“Design creates culture. Culture shapes values. Values determine the future.”
In times of crisis, it’s those words from award-winning Canadian graphic designer and author Robert L. Peters that sum up just how significant a role design can play in leading the way forward to a brighter tomorrow.
And it’s precisely that sentiment a whole host of Toronto Film School Graphic Design & Interactive Media students and alumni have taken to heart as they utilize their artistic talents to help their communities emerge from the COVID-19 crisis.
For Class of 2017 grad Emma Steele, the coronavirus pandemic has proven an especially inspiring period to partake in the kinds of meaningful projects she most enjoys taking on.
“I’m currently working at a graphic design agency called Loop, and we specialize in graphics, marketing and web design for social impact organizations and non-profits that are trying to change the world. It’s super interesting and super meaningful work,” she said.
“It’s also been really nice to be able to continue to be creative during the uncertainty of COVID.”
One of the projects Steele completed at the outset of the COVID-19 crisis was a poster campaign celebrating the early aid efforts made by volunteers at The 519 – a City of Toronto agency committed to the health, happiness and full participation of LGBTQ2S communities.
“They were looking for an illustrative poster to spread the word about the volunteer work and programming that they’re doing to support the queer community during COVID, like, hot meals and other types of support,” Steele said of the campaign.
“It was a fun project to do, and it really feels like you’re making a difference in the way that you can, which is by being creative.”
Likewise eager to play her part during the pandemic was Edmonton-based freelance graphic designer Maham Fatima, who graduated from Toronto Film School’s Graphic Design & Interactive Media program in 2019.
After losing her job as a photographer amidst the coronavirus shutdowns, Fatima felt compelled to give back any way she could to all those risking their lives on the frontlines of the COVID-19 crisis.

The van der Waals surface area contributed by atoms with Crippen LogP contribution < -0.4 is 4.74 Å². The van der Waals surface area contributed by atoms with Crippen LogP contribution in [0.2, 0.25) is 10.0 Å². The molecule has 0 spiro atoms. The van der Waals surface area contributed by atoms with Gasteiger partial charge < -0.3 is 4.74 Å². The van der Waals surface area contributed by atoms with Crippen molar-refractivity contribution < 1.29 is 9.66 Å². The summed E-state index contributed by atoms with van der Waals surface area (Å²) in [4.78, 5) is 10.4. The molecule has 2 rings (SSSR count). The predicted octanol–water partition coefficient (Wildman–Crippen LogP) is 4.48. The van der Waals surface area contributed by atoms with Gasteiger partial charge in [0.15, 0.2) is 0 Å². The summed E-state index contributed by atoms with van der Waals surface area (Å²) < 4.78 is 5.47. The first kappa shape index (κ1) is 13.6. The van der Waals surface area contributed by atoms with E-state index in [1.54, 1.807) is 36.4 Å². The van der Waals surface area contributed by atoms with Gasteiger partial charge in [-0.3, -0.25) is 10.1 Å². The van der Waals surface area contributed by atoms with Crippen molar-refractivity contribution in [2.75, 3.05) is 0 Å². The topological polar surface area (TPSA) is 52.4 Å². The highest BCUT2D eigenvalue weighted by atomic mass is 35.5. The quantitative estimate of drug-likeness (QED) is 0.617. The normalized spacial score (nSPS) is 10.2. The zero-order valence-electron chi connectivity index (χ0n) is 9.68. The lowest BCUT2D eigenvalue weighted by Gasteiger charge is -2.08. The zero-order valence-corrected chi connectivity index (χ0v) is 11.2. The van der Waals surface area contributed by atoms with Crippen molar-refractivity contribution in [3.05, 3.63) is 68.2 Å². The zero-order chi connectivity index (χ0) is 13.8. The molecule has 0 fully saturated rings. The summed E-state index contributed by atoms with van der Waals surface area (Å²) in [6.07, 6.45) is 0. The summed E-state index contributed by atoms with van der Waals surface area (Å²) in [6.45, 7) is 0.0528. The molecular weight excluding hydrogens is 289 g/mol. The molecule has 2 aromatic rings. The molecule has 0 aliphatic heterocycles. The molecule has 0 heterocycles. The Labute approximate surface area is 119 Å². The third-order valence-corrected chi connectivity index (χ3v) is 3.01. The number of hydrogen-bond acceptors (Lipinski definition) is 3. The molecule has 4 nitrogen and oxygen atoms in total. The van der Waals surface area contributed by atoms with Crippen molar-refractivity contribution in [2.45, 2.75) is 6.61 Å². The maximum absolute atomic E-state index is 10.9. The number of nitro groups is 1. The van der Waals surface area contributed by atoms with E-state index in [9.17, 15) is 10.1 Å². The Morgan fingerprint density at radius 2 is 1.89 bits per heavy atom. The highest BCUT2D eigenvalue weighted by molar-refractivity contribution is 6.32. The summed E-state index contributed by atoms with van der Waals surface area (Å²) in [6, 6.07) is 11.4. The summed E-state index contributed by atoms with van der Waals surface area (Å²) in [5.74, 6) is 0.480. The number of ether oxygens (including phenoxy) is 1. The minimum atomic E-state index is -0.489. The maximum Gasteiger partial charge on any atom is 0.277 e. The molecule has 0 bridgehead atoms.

“When we all first got stuck home…I wanted to do something to improve my skills while also giving out my message of thank-yous, because there’s a lot of frontline people who are working hard just so we stay safe,” she said of the impetus behind her Unseen Heroes design.
“I thought the least I could do was create something from my side to show that I appreciate their work…Thinking about all those people who are saving lives right now at this moment, I wanted to create something for COVID-19 (workers).”
For current Toronto Film School student Katie Viera, who’s in her third term of the Graphic Design & Interactive Media program, her focus during quarantine has been finding ways to creatively connect with peers through her online design work.
“Things have changed for us students, because we rely on our fellow classmates to give us feedback on our assignments…but I’m thankful for the internet, because we’ve created groups to be able to show our work… and support each other,” she said.
“So even though it has been different, it’s also been beneficial, because I feel that it has brought people unconsciously closer, because they can’t be together physically.”
Class of 2019 grad Liz Beasse has spent her quarantine time putting the Interactive Media portion of her studies at Toronto Film School to good work with The Tiqvah Project – an initiative inspired by the loss of her grandfather in early March.
“We were fortunate, because we were actually able to come together as a family, fly out to Winnipeg, and have a full funeral for him,” she said, noting that she edited together a memorial video celebrating her grandfather’s life to share with family members to mark the occasion.
“Everyone really loved it and was very touched by it, and I also found that it helped us with some closure, as well.”
Upon her return home to Toronto following the funeral, Beasse began to reflect on how other families experiencing the loss of loved ones during lockdown would have to do their mourning in isolation, restricted from gathering together in their shared loss.
“I realized they wouldn’t be able to have that sense of community and family and that support that is so helpful under these circumstances; that people wouldn’t be able to celebrate the lives of those who have passed in a way that honours them and that’s so important,” she said of the impetus behind The Tiqvah Project – a discounted tribute video service she’s currently offering to families experiencing the loss of a loved one during the COVID-19 crisis.
“For me, it’ about helping people find that closure, and find some semblance of peace in these difficult times, which is also why I named it The Tiqvah Project. Tiqvah means hope, and I wanted to see if I could provide some sort of hope in these times.”